Many Rochester retailers which were forced to close due to the pandemic are preparing to reopen. It's going to take some work, and it's going to mean some changes for shoppers.
What You Need To Know
- Businesses like Record Archive were forced to closed months ago before being limited to curbside and delivery orders
- Record Archive on Rockwood Street in Rochester hopes to be a part of Phase Two reopening later this month
- Safety measures will be in place, such as hand sanitizer and lines on the ground for social distancing
- Customers must wear a mask or they will not be allowed to enter
At Record Archive, March 17 was the day the music stopped — the day Vice President Alayna Alderman had to lay off her staff and temporarily shut down Rochester’s long-running music store.
“It’s just earth-shattering,” said Alderman. “We've been through tough times before, but this was incredibly challenging."
Once the state allowed them to resume, Alderman says online mail orders and curbside pickup have kept the lights on. That business, she says, has been steady.
“It’s given me hope through some dark days,” she said. “Because it’s really been an emotional roller coaster.”
The music store experience is a unique one — where customers often spend hours browsing through records and CD’s, touching just about everything. With retail stores getting ready to reopen, the key is to do it safely.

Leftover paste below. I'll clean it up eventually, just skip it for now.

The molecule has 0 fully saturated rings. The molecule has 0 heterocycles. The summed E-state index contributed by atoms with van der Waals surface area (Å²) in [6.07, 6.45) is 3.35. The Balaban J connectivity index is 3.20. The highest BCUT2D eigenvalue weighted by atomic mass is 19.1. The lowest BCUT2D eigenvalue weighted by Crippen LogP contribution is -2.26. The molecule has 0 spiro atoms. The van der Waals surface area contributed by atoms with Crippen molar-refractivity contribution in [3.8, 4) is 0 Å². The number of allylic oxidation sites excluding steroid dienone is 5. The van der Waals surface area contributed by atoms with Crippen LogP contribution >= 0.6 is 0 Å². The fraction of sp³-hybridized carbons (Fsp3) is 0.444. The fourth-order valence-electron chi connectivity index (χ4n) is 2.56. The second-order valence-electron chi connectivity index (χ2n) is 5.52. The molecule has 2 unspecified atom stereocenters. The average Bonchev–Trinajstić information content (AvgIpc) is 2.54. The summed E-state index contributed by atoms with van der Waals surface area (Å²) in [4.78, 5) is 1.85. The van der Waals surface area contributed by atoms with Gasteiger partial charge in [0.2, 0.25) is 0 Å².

At Record Archive, hand sanitizer stations have already been placed throughout the store. In a nostalgic twist, adapters for 45 RPM records have been painted on the floor leading up to the cash register — six feet apart — marking off safe social distances for customers.
“We are taking this very seriously,” said Alderman. “Because it's about protecting my staff and protecting my customers.”
To that end, everyone entering the store will be required to wear a mask. Alderman says she will provide one to any customer who doesn’t have one. If they refuse, they cannot enter.
Alderman says the store will be in the second phase of retail reopenings. She’s hoping it can happen by the end of the month.
Live music and events in the store’s backroom lounge will have to wait. Employees are rearranging the space to ensure social distancing during shows and at the room’s beer and wine bar. Alderman hopes they can return before the end of summer.
Rules and expectations for retail business owners remain somewhat of a moving target. Alderman admits she doesn’t fully know what reopening will look like. But she can’t wait for the day the music can start — again.
“We’re going to approach it as best we can,” she said. “But I'm looking forward to getting us all back in action."